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Used Chrysler Neon review: 1996-1999

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When the last Valiant left the production line in 1980 few believed they’d ever see another Chrysler take to the local roads. It was something of a surprise when Chrysler returned to these shores with a small passenger car in 1996.

While the last remaining Valiant enthusiasts cheered Chrysler’s return, perhaps hoping for a new Valiant, the Neon was anything but a modern remake of their old favourite.

This American import was a well equipped, keenly priced small front-wheel drive sedan with a mission to take on the heavyweights in the small car class rather than the big two from Holden and Ford.


Chrysler initially launched two Neon models, the entry level SE and the more highly featured LX.

Standard equipment on the SE, which could be identified by its grey plastic bumpers, included air-conditioning, central locking, and dual airbags, while the three-speed auto trans could be had for no extra cost over the standard five-speed manual ’box.

The LX, distinguished by its body coloured bumpers and mirrors, also had ABS, power front windows and a better sound system. There was no choice when it came to the gearbox, the auto was the only ’box on the specifications list.

With its American styling the Neon stood out in a market that was dominated at that time by Japanese and Korean models like the Nissan Pulsar, Toyota Corolla, Mazda 323, and Hyundai Lantra.

Wheels were placed close to the corners, which meant the Neon had a long wheelbase and that created a cab-forward layout that translated into a roomy interior. Front seat occupants had the sort of room you’d normally get in a larger Ford Mondeo or Mazda 626, although tall people sitting in the rear seat found themselves a little cramped when the sloping roof ate into their head room.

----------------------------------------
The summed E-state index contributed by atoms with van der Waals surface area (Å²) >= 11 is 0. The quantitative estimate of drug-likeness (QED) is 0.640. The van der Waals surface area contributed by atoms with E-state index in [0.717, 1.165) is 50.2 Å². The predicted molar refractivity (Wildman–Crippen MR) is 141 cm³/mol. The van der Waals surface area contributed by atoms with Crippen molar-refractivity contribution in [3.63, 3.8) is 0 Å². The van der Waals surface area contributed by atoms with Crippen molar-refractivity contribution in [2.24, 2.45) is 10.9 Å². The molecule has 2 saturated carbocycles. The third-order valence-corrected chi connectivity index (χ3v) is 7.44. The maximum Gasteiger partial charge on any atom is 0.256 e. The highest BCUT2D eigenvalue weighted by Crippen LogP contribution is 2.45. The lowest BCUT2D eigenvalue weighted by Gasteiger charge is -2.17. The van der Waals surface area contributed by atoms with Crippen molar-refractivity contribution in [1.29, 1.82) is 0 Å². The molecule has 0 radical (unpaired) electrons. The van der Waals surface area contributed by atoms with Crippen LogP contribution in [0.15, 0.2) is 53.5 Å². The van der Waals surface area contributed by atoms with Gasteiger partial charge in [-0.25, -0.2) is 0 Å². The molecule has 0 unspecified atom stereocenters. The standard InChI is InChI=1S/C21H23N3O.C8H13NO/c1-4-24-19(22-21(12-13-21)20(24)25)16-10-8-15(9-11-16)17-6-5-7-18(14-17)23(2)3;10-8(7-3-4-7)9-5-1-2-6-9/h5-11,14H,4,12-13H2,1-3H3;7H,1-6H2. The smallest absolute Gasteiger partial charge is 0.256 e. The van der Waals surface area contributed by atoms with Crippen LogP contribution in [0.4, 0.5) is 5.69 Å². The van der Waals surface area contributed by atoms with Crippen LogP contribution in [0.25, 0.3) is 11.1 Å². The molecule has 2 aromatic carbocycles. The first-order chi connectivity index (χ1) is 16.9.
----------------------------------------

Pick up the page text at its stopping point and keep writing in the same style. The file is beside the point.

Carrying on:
The boot was smallish, but there was a 60/40 split-fold rear seat which could be used to increase the available volume and accept larger or odd shaped bits and pieces of luggage or cargo.

Power was from a 2.0-litre single overhead camshaft, 16-valve engine that had fuel-injection and produced 98 kW at a relatively high 5850 rpm. Top torque was 174 Nm.

Reflecting its US parentage the main transmission choice was a three-speed auto, which put the Neon at a disadvantage against the opposition which all boasted more modern four-speed autos, but there was a five-speed manual available on the base SE model.

On the road the manual trans was nicely matched to the engine and drove quite nicely, but the auto was less refined, a little noisy and sluggish when compared to its rivals fitted with a four-speeder.

When pressed the Neon’s 2.0-litre engine became a little breathless and the noise levels increase markedly, but at cruise on the open road it’s quite acceptable.

Fuel consumption figures recorded on road tests of the time showed that the auto Neon was thirstier than its rivals, no doubt because with the three-speed auto it had to be driven harder to keep up with the traffic.

Being American the Neon was designed to be left-hand drive, with the right-hand drive conversion less of a priority for its makers. When it came to be reengineered for right-hand drive markets there were one or two compromises that wouldn’t appear on a car designed from the outset as a right drive model.

Most obvious is the positioning of the radio antenna on the right front guard. The mere presence of an antenna in 1996 was unusual, but its placement within the view of the driver was an annoying distraction.

The Neon was something of a wild card among small cars. It was relatively unknown here, but anyone who cared to check found that it was popular in its home country, and its blend of affordability and a long list of standard features made it a tempting proposition.